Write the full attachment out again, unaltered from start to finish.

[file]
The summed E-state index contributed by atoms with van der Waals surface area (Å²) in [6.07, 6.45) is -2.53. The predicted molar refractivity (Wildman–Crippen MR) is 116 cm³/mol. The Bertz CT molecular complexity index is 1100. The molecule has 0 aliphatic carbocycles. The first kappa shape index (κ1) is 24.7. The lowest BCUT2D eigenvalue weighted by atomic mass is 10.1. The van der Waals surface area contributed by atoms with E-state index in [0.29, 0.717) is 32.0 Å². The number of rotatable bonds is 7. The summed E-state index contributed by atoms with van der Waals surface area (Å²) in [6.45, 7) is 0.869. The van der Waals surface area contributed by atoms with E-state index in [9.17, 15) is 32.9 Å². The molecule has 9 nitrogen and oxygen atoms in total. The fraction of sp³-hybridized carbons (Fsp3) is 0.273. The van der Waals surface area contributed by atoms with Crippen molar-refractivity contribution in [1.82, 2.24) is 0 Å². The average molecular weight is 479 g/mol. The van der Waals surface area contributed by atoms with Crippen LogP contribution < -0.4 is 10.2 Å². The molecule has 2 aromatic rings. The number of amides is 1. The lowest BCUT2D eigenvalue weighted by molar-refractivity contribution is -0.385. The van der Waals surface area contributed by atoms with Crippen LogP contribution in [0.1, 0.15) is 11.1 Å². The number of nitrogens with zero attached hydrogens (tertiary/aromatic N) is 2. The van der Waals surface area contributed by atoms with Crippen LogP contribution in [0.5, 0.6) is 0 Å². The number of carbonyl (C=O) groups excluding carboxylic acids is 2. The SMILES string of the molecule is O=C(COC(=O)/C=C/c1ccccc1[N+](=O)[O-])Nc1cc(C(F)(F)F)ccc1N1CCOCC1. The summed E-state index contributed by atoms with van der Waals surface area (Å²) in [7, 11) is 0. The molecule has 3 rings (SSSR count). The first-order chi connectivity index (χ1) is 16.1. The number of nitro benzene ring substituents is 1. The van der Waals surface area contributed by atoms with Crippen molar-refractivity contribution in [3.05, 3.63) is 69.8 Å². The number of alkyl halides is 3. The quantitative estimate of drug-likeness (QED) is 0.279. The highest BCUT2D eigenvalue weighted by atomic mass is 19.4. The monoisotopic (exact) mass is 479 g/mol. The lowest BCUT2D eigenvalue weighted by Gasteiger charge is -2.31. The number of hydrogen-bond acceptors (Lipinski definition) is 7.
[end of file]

The summed E-state index contributed by atoms with van der Waals surface area (Å²) in [6.07, 6.45) is -2.53. The predicted molar refractivity (Wildman–Crippen MR) is 116 cm³/mol. The Bertz CT molecular complexity index is 1100. The molecule has 0 aliphatic carbocycles. The first kappa shape index (κ1) is 24.7. The lowest BCUT2D eigenvalue weighted by atomic mass is 10.1. The van der Waals surface area contributed by atoms with E-state index in [0.29, 0.717) is 32.0 Å². The number of rotatable bonds is 7. The summed E-state index contributed by atoms with van der Waals surface area (Å²) in [6.45, 7) is 0.869. The van der Waals surface area contributed by atoms with E-state index in [9.17, 15) is 32.9 Å². The molecule has 9 nitrogen and oxygen atoms in total. The fraction of sp³-hybridized carbons (Fsp3) is 0.273. The van der Waals surface area contributed by atoms with Crippen molar-refractivity contribution in [1.82, 2.24) is 0 Å². The average molecular weight is 479 g/mol. The van der Waals surface area contributed by atoms with Crippen LogP contribution < -0.4 is 10.2 Å². The molecule has 2 aromatic rings. The number of amides is 1. The lowest BCUT2D eigenvalue weighted by molar-refractivity contribution is -0.385. The van der Waals surface area contributed by atoms with Crippen LogP contribution in [0.1, 0.15) is 11.1 Å². The number of nitrogens with zero attached hydrogens (tertiary/aromatic N) is 2. The van der Waals surface area contributed by atoms with Crippen LogP contribution in [0.5, 0.6) is 0 Å². The number of carbonyl (C=O) groups excluding carboxylic acids is 2. The SMILES string of the molecule is O=C(COC(=O)/C=C/c1ccccc1[N+](=O)[O-])Nc1cc(C(F)(F)F)ccc1N1CCOCC1. The summed E-state index contributed by atoms with van der Waals surface area (Å²) in [7, 11) is 0. The molecule has 3 rings (SSSR count). The first-order chi connectivity index (χ1) is 16.1. The number of nitro benzene ring substituents is 1. The van der Waals surface area contributed by atoms with Crippen molar-refractivity contribution in [3.05, 3.63) is 69.8 Å². The number of alkyl halides is 3. The quantitative estimate of drug-likeness (QED) is 0.279. The highest BCUT2D eigenvalue weighted by atomic mass is 19.4. The monoisotopic (exact) mass is 479 g/mol. The lowest BCUT2D eigenvalue weighted by Gasteiger charge is -2.31. The number of hydrogen-bond acceptors (Lipinski definition) is 7.